Sheep worrying incidents reported

Rural Watch update on sheep worrying in the North East

Unfortunately, recent weeks have seen instances of sheep worrying in the rural community being reported, despite previous alerts and campaigns to advise of the dangers.

At this time of year (although not exclusively), the public should keep their dogs under control in the countryside.

Dog Owners must never allow their dog to worry or attack farm animals. They must not take their dogs into fields where there are lambs, calves and other young farm animals such as horses and their foals.

Your dog could, for example, cause a pregnant ewe to miscarry. It could also cause a newborn lamb to become separated from its mother before they’ve bonded, resulting in the mother rejecting the lamb once it’s returned.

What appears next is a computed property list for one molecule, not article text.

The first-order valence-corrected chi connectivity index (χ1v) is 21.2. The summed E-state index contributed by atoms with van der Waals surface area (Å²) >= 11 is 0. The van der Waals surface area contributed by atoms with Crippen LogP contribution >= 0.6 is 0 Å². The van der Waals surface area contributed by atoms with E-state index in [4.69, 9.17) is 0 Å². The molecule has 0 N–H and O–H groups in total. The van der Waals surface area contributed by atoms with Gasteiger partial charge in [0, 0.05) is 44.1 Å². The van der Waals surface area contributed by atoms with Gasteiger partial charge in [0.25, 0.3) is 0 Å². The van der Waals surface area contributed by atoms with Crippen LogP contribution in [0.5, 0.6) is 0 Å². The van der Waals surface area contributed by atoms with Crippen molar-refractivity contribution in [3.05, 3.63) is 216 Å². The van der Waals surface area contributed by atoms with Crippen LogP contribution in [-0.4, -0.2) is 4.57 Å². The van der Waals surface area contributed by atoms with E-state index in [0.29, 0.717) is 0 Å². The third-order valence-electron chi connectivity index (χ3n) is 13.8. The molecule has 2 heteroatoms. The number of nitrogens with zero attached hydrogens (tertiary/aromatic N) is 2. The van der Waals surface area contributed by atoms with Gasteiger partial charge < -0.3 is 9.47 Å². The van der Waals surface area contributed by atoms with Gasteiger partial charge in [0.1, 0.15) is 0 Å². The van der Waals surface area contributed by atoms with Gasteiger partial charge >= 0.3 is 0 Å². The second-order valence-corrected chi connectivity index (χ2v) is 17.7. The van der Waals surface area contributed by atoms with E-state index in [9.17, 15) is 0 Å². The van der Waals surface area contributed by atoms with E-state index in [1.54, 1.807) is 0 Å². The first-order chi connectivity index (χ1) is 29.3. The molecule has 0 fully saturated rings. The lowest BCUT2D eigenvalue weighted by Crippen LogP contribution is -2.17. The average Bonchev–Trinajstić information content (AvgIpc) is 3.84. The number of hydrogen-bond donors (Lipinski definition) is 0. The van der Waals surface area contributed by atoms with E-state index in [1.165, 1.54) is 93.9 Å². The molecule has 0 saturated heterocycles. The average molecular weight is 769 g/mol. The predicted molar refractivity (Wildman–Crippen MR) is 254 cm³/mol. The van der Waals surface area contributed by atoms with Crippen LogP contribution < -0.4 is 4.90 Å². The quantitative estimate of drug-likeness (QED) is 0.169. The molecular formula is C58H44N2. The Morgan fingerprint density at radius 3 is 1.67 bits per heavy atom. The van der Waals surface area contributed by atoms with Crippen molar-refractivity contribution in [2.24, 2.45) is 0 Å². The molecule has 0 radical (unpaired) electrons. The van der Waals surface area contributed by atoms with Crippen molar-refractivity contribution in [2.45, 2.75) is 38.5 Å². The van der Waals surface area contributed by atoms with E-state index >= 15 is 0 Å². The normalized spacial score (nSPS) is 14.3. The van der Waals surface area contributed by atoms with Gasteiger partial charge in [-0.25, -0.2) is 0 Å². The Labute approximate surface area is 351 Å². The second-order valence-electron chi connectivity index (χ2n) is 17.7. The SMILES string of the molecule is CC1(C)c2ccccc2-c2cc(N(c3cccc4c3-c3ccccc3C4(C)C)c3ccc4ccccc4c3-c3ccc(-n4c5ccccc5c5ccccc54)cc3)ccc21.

Injury and distress can be caused to older lambs and to other farm animals too.

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Regardless of whether a dog has been let off a lead and not obeying commands, whether someone else was in charge of the dog at the relevant time; or through the increasing number of dogs left alone at home or in gardens then escaping, owners are reminded that they must take responsibility for the actions of their dog.

The Law
Did you know – Under the Animals (Scotland) Act 1987, a farmer, in some cases, has the right to shoot your dog if it is worrying animals?

Owners must also maintain control of their dogs in areas such as moorland, grassland, forests and shoreline to avoid birds nesting near or on the ground.

Dog owners are therefore reminded that they have to be extra vigilant particularly at this time of year.

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